Sharyland ISD prepares for first round of random drug testing

Sharyland ISD prepares for first round of random drug testing

Participating in clubs and sport is considered a privilege at most schools.

Now students at both Sharyland ISD junior highs and the high school will be subject to mandatory random drug testing beginning next month.

The Sharyland school board has been considering a random drug testing program since 2000.

This year the program was finally set in stone.

We realize that we do have some children that may have a drug or alcohol addiction, Dr. Virginia Richter said.

Dr. Richter said the program is a pro-active measure to help students who use drugs.

In the past, students caught with drugs on campus are suspended for three days.

We are not really helping our student, we are suspending them sending them back to the environment where they may have access to the drugs," she said.

If a student tests positive for drugs, he or she will be suspended from participating in school activities for 15 days.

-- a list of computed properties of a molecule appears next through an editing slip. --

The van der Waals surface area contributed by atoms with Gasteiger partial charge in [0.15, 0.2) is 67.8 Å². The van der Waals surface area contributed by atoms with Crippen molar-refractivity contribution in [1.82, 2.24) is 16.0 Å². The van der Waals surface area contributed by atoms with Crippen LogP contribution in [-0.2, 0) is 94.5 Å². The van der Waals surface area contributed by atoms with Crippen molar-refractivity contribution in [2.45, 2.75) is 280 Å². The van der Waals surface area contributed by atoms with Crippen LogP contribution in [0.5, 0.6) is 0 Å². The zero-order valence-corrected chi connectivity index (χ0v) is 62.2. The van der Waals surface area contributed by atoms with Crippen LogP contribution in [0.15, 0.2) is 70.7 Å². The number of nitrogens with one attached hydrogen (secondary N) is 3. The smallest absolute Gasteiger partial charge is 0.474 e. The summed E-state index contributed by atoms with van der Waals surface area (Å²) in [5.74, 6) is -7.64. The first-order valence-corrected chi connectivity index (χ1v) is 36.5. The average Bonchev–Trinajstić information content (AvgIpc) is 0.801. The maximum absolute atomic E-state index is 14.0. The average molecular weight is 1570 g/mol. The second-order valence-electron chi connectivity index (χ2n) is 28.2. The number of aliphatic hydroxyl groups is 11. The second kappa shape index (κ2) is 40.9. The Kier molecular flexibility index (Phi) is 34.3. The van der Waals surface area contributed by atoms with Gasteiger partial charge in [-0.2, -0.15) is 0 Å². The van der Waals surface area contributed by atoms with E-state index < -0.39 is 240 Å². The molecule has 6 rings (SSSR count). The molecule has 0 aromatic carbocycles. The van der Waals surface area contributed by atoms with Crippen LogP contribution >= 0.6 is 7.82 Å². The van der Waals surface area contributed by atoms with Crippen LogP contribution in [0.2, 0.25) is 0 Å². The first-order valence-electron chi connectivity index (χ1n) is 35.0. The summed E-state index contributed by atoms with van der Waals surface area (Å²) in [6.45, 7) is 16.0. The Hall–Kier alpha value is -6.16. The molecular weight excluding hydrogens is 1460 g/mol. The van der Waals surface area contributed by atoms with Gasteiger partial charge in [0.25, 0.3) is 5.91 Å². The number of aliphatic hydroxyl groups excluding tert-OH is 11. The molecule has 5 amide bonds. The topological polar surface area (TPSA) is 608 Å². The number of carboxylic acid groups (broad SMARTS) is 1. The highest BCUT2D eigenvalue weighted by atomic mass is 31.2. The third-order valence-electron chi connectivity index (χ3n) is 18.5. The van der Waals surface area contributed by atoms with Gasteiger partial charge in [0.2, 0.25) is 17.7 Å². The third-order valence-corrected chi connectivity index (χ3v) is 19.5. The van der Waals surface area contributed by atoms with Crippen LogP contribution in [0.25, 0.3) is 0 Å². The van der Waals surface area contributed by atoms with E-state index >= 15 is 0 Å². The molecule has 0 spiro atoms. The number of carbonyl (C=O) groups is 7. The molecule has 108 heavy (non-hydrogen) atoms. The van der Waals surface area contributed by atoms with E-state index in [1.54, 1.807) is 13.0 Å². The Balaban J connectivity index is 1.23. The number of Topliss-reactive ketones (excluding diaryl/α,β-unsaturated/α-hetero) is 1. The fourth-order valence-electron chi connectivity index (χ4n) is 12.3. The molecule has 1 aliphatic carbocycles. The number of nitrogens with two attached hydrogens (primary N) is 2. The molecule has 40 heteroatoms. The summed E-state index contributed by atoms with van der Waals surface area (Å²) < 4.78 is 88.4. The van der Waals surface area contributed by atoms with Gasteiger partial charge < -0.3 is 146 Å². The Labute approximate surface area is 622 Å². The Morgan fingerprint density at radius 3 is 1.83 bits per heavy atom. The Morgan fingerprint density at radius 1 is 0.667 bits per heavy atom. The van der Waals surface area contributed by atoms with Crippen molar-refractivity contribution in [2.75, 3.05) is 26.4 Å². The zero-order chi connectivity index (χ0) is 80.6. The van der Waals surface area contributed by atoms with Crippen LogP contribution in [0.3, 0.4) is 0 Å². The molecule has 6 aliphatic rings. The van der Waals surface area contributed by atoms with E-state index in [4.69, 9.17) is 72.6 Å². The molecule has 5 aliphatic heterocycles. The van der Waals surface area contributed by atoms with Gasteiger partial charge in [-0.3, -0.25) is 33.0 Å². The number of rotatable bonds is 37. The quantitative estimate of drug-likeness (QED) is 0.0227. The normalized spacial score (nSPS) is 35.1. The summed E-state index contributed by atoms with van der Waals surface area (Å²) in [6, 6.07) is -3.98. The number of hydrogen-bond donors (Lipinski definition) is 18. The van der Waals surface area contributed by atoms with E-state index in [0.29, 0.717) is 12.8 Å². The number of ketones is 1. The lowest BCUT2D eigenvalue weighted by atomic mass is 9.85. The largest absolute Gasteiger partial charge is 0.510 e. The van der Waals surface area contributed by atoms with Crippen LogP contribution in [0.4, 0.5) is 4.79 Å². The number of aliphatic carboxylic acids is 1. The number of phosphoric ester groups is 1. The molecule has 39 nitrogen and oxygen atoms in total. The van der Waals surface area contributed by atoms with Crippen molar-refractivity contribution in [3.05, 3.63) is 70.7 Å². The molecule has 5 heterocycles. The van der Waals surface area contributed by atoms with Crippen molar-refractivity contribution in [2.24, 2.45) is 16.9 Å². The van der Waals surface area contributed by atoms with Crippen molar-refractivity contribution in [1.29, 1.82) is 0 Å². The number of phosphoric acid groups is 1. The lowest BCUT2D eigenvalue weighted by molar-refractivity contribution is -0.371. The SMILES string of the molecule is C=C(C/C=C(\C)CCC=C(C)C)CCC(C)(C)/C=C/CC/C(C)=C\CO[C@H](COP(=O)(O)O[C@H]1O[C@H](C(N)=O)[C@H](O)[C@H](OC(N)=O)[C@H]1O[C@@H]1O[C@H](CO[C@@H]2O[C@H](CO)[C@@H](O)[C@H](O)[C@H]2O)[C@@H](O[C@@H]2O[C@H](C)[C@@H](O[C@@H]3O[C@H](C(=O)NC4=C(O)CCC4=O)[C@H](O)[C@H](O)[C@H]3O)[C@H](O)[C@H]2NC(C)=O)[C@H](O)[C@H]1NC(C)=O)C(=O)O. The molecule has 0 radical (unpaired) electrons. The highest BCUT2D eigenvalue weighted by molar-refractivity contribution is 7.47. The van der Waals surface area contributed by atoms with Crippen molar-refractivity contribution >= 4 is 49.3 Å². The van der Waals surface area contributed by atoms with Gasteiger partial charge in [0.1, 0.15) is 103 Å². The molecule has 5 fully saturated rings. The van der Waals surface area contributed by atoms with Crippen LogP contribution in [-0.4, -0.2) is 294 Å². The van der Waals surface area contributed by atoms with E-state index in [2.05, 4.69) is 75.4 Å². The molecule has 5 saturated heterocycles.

To prevent further drug use, the student will also be required to take a 4-hour drug abuse counseling course.

"Instead of reinventing the wheel we checked with other districts around the state to find out what it is they do," Dr. Richter said.

The district held more than a dozen meetings with parents outlining the new program.

Dr. Richter said the number one question asked is why students in extra-curricular activities were singled out.

"They have a right to come to school and be in school, but they have a choice to participate in an extra-curricular activity, she said. So those things that are privileges are the ones that we can test."

More than half of the district TMs student population participates in extra-curricular activities.

The district joins two other Valley school districts, Lyford CISD and Roma ISD, who have already implemented the program.

The first round of drug testing is expected to happen before the Thanksgiving break.

Students have the right to refuse a drug test but there are consequences.

The refusal is interpreted as a positive drug test and the student could be punished.

Dr. Richter said students names were put into a database by the company performing the drug testing.

A computer will periodically pick 10 percent of the students in the database for random drug testing.

Those students will be taken from class to a central location for the test.

All specimens will be shipped to California for testing.

If a student fails, parents will be notified.